Remoting Callables

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Remoting is the library implementing communication between Jenkins processes using Java serialization. This applies to controller/agent communications and agents communicating with the Maven process in Maven Integration Plugin.

hudson.remoting.Callable is the basic building block of this communication channel, representing a message and corresponding response. Objects implementing this interface get serialized and sent to the other end of the channel. They’re deserialized on the other end, where the #call() method is invoked. Its return value is then serialized and sent back through the channel.

Think of each Callable implementation as an interface or API of Jenkins: Jenkins will execute Callables it receives through a remoting channel, with fields in the Callable subtype being like parameters.

Remoting roles

It is important to ensure that the less-privileged end of the channel (typically agents) cannot run arbitrary code on the more-privileged end (typically a controller), so care needs to be taken when implementing Callables. The remoting library offers the RoleSensitive interface for this which Callable extends since Jenkins 1.587 and 1.580.1: Callables can use it to limit where they can be executed by implementing #checkRoles(RoleChecker).

The abstract classes MasterToSlaveCallable and SlaveToMasterCallable implement this interface with the two most common modes:

  • MasterToSlaveCallable can be sent from a controller to an agent. In general, you should write your code so it works with this implementation.

  • SlaveToMasterCallable can be sent from an agent to a controller. This is less safe, as malicious agents can use these implementations to run code on a controller.

Despite their names, either implementation can be executed anywhere, the name just describes through which channels it can be sent for execution: MasterToSlaveCallable can be executed on the controller, just not sent from an agent to a controller for execution, unlike SlaveToMasterCallable, which can be sent through a controller/agent channel through either direction.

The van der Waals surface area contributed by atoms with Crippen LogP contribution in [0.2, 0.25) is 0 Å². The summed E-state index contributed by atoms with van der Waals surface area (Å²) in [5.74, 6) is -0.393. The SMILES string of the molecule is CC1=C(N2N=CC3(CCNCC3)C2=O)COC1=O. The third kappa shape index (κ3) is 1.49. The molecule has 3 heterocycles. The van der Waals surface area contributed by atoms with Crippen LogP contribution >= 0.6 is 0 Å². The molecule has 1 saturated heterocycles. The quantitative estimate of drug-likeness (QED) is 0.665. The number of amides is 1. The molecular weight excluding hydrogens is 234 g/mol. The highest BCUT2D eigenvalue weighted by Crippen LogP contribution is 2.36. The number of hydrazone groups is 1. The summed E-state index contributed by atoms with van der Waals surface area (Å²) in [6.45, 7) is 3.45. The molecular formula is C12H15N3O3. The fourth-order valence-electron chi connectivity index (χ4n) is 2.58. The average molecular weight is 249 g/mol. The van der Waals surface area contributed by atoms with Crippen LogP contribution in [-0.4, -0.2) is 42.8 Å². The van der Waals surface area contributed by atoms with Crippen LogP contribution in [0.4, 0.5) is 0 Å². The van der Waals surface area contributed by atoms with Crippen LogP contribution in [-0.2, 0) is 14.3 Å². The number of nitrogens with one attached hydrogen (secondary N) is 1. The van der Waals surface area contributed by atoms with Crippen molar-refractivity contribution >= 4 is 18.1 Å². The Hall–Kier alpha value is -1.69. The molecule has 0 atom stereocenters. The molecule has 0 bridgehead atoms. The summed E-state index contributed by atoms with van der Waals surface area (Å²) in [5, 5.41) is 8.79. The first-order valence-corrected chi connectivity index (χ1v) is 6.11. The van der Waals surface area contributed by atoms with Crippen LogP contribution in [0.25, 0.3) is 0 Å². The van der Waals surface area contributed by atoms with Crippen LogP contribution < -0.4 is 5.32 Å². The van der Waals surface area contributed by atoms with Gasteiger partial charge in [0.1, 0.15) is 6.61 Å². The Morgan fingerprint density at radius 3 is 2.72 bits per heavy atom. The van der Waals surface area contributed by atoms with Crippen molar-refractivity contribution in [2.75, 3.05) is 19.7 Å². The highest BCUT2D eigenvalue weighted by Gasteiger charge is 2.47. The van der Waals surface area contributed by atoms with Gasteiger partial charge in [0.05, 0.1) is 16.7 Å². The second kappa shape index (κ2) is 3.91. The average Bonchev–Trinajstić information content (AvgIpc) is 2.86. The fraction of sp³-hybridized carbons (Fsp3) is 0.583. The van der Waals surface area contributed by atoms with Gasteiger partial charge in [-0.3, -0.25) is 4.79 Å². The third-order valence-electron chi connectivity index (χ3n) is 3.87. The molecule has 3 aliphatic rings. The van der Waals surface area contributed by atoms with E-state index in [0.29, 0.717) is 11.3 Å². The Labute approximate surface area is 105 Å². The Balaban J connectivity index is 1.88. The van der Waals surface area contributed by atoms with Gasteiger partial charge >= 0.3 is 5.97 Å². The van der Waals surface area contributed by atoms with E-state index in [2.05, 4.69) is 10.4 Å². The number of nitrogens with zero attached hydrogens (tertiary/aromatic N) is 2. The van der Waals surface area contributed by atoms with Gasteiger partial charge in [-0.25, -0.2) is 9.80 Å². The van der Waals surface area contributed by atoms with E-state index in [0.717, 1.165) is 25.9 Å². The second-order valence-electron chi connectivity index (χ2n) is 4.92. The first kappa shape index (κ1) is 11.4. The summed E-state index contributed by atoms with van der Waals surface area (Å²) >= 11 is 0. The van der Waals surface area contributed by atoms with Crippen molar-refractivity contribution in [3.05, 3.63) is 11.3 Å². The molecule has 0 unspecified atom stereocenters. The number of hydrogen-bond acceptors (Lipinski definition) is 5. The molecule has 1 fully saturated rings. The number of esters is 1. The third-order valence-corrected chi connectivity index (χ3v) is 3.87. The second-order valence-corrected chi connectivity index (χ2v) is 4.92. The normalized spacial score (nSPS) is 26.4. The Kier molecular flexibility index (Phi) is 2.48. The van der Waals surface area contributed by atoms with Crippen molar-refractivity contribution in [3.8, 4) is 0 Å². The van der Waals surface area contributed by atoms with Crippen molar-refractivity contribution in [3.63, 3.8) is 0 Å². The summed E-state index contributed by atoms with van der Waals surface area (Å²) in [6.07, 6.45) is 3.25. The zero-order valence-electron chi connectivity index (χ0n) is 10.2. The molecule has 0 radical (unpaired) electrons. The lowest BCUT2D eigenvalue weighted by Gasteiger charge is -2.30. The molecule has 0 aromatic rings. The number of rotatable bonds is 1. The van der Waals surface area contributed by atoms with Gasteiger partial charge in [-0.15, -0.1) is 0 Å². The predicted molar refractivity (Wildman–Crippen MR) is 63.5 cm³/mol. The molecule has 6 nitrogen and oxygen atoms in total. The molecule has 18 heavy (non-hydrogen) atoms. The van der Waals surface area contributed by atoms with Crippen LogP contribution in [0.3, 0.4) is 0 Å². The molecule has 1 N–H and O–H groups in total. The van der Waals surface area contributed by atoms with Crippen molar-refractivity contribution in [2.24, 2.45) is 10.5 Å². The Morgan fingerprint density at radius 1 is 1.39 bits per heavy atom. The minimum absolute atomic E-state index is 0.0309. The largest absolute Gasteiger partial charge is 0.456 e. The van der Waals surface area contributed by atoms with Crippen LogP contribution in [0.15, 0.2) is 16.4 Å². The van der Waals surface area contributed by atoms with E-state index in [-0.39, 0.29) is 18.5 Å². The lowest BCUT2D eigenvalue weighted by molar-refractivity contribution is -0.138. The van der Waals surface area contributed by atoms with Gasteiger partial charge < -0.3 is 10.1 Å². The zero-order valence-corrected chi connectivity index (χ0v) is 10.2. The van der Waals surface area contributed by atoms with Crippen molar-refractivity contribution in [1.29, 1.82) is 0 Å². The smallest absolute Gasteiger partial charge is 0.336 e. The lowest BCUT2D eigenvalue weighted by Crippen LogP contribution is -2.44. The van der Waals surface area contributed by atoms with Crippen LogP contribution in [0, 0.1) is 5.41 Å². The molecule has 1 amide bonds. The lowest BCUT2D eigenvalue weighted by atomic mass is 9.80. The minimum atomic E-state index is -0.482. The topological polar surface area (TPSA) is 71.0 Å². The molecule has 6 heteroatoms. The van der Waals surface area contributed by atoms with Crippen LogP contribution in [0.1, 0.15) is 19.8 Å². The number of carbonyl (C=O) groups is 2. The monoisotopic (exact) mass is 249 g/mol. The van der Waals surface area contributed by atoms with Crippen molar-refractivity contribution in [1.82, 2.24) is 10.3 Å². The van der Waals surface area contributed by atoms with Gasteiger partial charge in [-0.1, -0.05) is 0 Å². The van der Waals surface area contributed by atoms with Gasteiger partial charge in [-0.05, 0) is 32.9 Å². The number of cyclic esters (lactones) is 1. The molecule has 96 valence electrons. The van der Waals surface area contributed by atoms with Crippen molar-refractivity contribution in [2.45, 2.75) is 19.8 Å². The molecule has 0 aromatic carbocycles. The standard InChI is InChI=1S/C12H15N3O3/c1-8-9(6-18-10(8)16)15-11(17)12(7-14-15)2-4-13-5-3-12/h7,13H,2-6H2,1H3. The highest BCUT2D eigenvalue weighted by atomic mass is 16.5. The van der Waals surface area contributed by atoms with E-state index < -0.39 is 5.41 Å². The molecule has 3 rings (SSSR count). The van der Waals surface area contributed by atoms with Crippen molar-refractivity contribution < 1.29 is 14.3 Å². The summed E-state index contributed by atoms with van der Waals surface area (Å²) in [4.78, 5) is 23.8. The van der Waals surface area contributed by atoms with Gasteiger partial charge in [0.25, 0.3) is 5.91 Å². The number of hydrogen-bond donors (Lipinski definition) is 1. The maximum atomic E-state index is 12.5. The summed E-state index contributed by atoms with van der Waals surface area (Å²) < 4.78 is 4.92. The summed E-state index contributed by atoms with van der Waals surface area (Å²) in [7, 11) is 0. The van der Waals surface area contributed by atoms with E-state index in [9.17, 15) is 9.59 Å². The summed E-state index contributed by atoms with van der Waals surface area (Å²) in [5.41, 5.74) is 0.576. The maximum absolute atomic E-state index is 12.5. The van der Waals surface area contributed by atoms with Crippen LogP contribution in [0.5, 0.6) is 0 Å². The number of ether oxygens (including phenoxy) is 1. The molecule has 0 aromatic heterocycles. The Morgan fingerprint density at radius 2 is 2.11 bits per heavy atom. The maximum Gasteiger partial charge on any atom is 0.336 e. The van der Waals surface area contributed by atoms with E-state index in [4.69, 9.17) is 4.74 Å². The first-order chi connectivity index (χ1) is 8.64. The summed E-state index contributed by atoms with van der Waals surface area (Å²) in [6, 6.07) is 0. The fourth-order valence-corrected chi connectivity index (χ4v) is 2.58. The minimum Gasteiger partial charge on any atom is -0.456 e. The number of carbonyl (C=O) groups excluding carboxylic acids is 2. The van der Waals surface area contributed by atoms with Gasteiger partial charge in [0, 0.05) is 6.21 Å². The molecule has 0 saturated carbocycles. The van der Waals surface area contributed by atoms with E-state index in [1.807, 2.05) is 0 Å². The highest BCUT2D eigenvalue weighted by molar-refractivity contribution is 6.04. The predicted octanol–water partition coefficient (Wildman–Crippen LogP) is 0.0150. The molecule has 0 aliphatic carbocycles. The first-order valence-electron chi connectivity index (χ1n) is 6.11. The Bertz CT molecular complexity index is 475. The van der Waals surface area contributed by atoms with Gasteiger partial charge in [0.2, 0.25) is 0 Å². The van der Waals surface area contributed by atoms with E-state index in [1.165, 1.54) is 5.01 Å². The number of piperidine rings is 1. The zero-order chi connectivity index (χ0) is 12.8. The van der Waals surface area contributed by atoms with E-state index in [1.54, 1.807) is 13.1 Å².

In addition to the above, NotReallyRoleSensitiveCallable can be used for a Callable that is not intended to be sent through a channel. Its #checkRoles method will throw an exception, thereby preventing it from being executed on any side of a communication channel that performs a role check.

It is recommended to use one of these classes in your plugin, rather than implementing #checkRoles(RoleChecker) directly.

Mandatory role checks

Since Jenkins 2.319 and LTS 2.303.3, Callable implementations providing an implementation of #checkRoles(RoleChecker) that neither throws an exception nor calls RoleChecker#check will result in the Callable being rejected when sent through the channel to a side that requires a role check before execution. A typical implementation that breaks will look like the following:

class MyCallable implements Callable<ReturnType,ExceptionType> {
    private String parameter;
    public MyCallable(String parameter) {
        this.parameter = parameter;
    public ReturnType call() throws ExceptionType {
        return Some.code().operatesOn(this.parameter);

    public void checkRules(RoleChecker checker) {
        // this is an empty block (1)
1 Nothing is being done here even though a call to RoleChecker#check(…​) is expected.